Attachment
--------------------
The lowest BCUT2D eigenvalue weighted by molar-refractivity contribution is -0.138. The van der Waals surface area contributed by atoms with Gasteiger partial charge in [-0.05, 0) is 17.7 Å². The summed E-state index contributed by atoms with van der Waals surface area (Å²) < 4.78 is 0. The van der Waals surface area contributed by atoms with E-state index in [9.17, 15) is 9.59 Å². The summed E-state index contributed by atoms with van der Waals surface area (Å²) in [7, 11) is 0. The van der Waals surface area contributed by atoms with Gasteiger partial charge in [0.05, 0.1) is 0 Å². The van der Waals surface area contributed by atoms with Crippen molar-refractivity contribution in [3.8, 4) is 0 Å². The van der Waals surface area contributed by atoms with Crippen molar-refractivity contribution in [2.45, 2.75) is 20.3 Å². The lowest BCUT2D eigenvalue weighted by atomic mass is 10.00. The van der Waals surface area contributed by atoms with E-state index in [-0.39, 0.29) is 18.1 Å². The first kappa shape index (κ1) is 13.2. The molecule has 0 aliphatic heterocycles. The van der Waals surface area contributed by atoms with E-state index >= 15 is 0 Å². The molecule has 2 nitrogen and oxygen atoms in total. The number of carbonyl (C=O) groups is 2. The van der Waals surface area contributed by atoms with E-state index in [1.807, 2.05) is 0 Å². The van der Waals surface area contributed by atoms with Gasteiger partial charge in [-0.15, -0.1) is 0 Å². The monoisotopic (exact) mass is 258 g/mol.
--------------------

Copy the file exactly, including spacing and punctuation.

The lowest BCUT2D eigenvalue weighted by molar-refractivity contribution is -0.138. The van der Waals surface area contributed by atoms with Gasteiger partial charge in [-0.05, 0) is 17.7 Å². The summed E-state index contributed by atoms with van der Waals surface area (Å²) < 4.78 is 0. The van der Waals surface area contributed by atoms with E-state index in [9.17, 15) is 9.59 Å². The summed E-state index contributed by atoms with van der Waals surface area (Å²) in [7, 11) is 0. The van der Waals surface area contributed by atoms with Gasteiger partial charge in [0.05, 0.1) is 0 Å². The van der Waals surface area contributed by atoms with Crippen molar-refractivity contribution in [3.8, 4) is 0 Å². The van der Waals surface area contributed by atoms with Crippen molar-refractivity contribution in [2.45, 2.75) is 20.3 Å². The lowest BCUT2D eigenvalue weighted by atomic mass is 10.00. The van der Waals surface area contributed by atoms with E-state index in [-0.39, 0.29) is 18.1 Å². The first kappa shape index (κ1) is 13.2. The molecule has 0 aliphatic heterocycles. The van der Waals surface area contributed by atoms with E-state index >= 15 is 0 Å². The molecule has 2 nitrogen and oxygen atoms in total. The number of carbonyl (C=O) groups is 2. The van der Waals surface area contributed by atoms with E-state index in [1.807, 2.05) is 0 Å². The van der Waals surface area contributed by atoms with Gasteiger partial charge in [-0.15, -0.1) is 0 Å². The monoisotopic (exact) mass is 258 g/mol.